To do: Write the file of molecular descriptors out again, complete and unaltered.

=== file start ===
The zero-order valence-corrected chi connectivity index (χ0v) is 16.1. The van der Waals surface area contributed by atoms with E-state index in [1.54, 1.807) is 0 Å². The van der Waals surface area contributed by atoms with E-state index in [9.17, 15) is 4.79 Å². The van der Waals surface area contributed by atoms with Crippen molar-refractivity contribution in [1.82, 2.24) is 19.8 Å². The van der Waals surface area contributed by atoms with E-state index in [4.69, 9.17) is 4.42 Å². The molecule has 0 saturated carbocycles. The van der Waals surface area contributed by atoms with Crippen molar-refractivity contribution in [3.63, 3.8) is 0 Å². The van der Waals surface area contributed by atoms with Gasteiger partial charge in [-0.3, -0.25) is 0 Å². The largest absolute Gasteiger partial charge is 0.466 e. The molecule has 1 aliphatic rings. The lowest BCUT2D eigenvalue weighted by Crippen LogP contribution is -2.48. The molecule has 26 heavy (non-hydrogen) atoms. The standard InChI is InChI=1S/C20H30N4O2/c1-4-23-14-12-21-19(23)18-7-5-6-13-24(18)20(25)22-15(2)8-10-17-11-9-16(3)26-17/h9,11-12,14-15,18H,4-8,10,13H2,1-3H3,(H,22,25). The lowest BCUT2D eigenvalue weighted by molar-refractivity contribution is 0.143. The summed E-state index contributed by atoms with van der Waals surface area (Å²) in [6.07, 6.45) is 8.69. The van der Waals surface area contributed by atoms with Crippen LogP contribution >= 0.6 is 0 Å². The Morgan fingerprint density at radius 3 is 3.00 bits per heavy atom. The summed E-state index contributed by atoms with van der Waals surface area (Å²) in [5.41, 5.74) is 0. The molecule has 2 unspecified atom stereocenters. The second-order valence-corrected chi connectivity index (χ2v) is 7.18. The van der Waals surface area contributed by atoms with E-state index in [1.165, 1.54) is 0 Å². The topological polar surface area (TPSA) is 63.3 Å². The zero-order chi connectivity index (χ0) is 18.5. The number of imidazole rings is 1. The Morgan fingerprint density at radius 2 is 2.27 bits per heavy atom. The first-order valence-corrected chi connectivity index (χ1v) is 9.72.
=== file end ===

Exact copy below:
The zero-order valence-corrected chi connectivity index (χ0v) is 16.1. The van der Waals surface area contributed by atoms with E-state index in [1.54, 1.807) is 0 Å². The van der Waals surface area contributed by atoms with E-state index in [9.17, 15) is 4.79 Å². The van der Waals surface area contributed by atoms with Crippen molar-refractivity contribution in [1.82, 2.24) is 19.8 Å². The van der Waals surface area contributed by atoms with E-state index in [4.69, 9.17) is 4.42 Å². The molecule has 0 saturated carbocycles. The van der Waals surface area contributed by atoms with Crippen molar-refractivity contribution in [3.63, 3.8) is 0 Å². The van der Waals surface area contributed by atoms with Gasteiger partial charge in [-0.3, -0.25) is 0 Å². The largest absolute Gasteiger partial charge is 0.466 e. The molecule has 1 aliphatic rings. The lowest BCUT2D eigenvalue weighted by Crippen LogP contribution is -2.48. The molecule has 26 heavy (non-hydrogen) atoms. The standard InChI is InChI=1S/C20H30N4O2/c1-4-23-14-12-21-19(23)18-7-5-6-13-24(18)20(25)22-15(2)8-10-17-11-9-16(3)26-17/h9,11-12,14-15,18H,4-8,10,13H2,1-3H3,(H,22,25). The lowest BCUT2D eigenvalue weighted by molar-refractivity contribution is 0.143. The summed E-state index contributed by atoms with van der Waals surface area (Å²) in [6.07, 6.45) is 8.69. The van der Waals surface area contributed by atoms with Crippen LogP contribution >= 0.6 is 0 Å². The Morgan fingerprint density at radius 3 is 3.00 bits per heavy atom. The summed E-state index contributed by atoms with van der Waals surface area (Å²) in [5.41, 5.74) is 0. The molecule has 2 unspecified atom stereocenters. The second-order valence-corrected chi connectivity index (χ2v) is 7.18. The van der Waals surface area contributed by atoms with E-state index in [1.165, 1.54) is 0 Å². The topological polar surface area (TPSA) is 63.3 Å². The zero-order chi connectivity index (χ0) is 18.5. The number of imidazole rings is 1. The Morgan fingerprint density at radius 2 is 2.27 bits per heavy atom. The first-order valence-corrected chi connectivity index (χ1v) is 9.72.